Pile Temperature: 1. Function – The pile temperature is primarily a product of the microbial body heat being generated in the pile from microbial activity. Pile temperatures can also be affected by the physical characteristics of an individual material (more versus less insulating) and the pile, as well as chemical reactions and external environmental variables. Pile temperatures are an imperfect but useful indication of microbial activity. Newly formed piles commonly reach or exceed 130 degrees within several days to several weeks of pile construction. Piles constructed during extremely cold weather or with frozen feedstocks will take longer. If you are trying to ensure weed seed and pathogen destruction, you will need to obtain 130+ degree temperatures for several days, and obtain these temperatures again following at least two turnings. 2. Field Tools – Compost temperature probe. We recommend using a 3’ probe with a 5/16” stem. In colder climates or on large sites, temperature probes with quick response stems can be useful. 3. How to measure – Pile temperatures should be taken roughly every 5 – 25 feet along the pile, depending on the total pile length. Additionally, temperatures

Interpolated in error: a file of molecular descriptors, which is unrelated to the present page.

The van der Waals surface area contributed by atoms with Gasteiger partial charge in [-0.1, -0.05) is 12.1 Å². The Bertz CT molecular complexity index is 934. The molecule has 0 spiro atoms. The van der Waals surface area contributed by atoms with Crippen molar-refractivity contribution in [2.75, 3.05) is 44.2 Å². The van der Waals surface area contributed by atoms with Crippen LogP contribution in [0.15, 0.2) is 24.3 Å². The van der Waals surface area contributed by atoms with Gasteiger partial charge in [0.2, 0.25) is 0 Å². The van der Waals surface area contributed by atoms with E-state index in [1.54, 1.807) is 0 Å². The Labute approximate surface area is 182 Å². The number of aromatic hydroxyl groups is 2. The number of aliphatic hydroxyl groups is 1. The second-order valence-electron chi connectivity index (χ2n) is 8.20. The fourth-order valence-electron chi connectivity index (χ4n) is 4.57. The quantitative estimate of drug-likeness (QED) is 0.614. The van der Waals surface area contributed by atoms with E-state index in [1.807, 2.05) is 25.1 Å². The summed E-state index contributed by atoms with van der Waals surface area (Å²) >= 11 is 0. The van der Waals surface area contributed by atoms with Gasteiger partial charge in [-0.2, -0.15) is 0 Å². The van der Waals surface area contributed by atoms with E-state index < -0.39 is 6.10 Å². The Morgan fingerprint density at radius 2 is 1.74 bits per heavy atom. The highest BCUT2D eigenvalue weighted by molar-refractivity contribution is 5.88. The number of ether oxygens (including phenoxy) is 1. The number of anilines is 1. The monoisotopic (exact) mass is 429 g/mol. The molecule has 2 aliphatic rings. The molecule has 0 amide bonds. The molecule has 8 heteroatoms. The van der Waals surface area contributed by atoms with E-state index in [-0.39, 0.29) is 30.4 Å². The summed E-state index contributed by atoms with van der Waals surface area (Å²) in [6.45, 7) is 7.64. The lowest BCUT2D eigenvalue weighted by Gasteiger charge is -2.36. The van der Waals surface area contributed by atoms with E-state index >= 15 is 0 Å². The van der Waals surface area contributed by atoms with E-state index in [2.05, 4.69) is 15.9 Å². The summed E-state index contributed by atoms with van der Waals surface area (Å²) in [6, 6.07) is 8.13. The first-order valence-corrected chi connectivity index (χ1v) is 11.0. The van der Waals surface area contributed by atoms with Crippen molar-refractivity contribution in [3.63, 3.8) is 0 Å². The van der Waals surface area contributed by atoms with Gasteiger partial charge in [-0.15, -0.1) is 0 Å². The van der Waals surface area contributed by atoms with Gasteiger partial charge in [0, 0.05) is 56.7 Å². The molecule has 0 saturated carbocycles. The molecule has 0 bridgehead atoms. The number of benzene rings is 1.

should be taken at depths of 12” and 36”. The probe should be left in place for at least one minute, or until the dial stops moving. 4. General Responses – Temperature will impact your decision to turn or not turn a pile, as well as whether factors in your pile recipe need to be adjusted. There may be a number of reasons for depressed temperatures, such as a C:N ratio that is too low or too high, high or low moisture content, compaction in the pile, or excessive pile density. Low temperatures that correlate with a high or low moisture content, determined through moisture monitoring, can be addressed generally by addressing the moisture issue. If you are experiencing low pile temperatures and moisture is not the issue, your C:N ratio or the pile density are the next issues to explore. If everything in your pile recipe seems fine, try turning the pile once to mix and aerate it. If your pile is heating, your temperature monitoring will help you determine when to turn the pile. Based on temperature, you will want to turn your pile after your pile’s initial heating has peaked and is beginning to decrease, or if your pile temperatures at 12” are consistently 20 degrees different than those at 36” throughout the pile. Additionally, if your pile is heating very well and your temperatures have gone above 150 degrees, you should consider turning your pile to cool it down and leverage the microbial activity most efficiently to prevent excessive loss of nitrogen and, potentially, spontaneous combustion if the mix is dry and high in carbon.